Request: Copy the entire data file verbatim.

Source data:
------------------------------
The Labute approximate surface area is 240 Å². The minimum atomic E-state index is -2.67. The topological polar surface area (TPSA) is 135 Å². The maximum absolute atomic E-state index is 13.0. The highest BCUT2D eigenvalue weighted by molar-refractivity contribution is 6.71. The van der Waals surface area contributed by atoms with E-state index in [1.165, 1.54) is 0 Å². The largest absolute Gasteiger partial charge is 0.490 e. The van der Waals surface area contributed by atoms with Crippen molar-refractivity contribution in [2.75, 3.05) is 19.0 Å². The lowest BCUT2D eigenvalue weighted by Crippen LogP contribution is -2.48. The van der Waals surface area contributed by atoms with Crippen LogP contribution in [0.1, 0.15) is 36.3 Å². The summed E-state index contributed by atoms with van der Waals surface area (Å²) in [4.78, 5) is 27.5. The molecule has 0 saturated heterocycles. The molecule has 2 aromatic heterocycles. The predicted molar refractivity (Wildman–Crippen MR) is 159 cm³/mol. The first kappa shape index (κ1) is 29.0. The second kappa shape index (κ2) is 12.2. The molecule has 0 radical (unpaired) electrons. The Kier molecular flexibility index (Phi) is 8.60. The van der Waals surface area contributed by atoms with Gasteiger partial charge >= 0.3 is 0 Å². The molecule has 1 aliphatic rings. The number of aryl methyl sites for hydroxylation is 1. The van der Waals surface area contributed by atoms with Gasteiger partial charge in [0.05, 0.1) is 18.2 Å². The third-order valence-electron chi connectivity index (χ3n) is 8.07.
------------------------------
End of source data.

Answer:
The Labute approximate surface area is 240 Å². The minimum atomic E-state index is -2.67. The topological polar surface area (TPSA) is 135 Å². The maximum absolute atomic E-state index is 13.0. The highest BCUT2D eigenvalue weighted by molar-refractivity contribution is 6.71. The van der Waals surface area contributed by atoms with E-state index in [1.165, 1.54) is 0 Å². The largest absolute Gasteiger partial charge is 0.490 e. The van der Waals surface area contributed by atoms with Crippen molar-refractivity contribution in [2.75, 3.05) is 19.0 Å². The lowest BCUT2D eigenvalue weighted by Crippen LogP contribution is -2.48. The van der Waals surface area contributed by atoms with Crippen LogP contribution in [0.1, 0.15) is 36.3 Å². The summed E-state index contributed by atoms with van der Waals surface area (Å²) in [4.78, 5) is 27.5. The molecule has 0 saturated heterocycles. The molecule has 2 aromatic heterocycles. The predicted molar refractivity (Wildman–Crippen MR) is 159 cm³/mol. The first kappa shape index (κ1) is 29.0. The second kappa shape index (κ2) is 12.2. The molecule has 0 radical (unpaired) electrons. The Kier molecular flexibility index (Phi) is 8.60. The van der Waals surface area contributed by atoms with Gasteiger partial charge >= 0.3 is 0 Å². The molecule has 1 aliphatic rings. The number of aryl methyl sites for hydroxylation is 1. The van der Waals surface area contributed by atoms with Gasteiger partial charge in [0.05, 0.1) is 18.2 Å². The third-order valence-electron chi connectivity index (χ3n) is 8.07.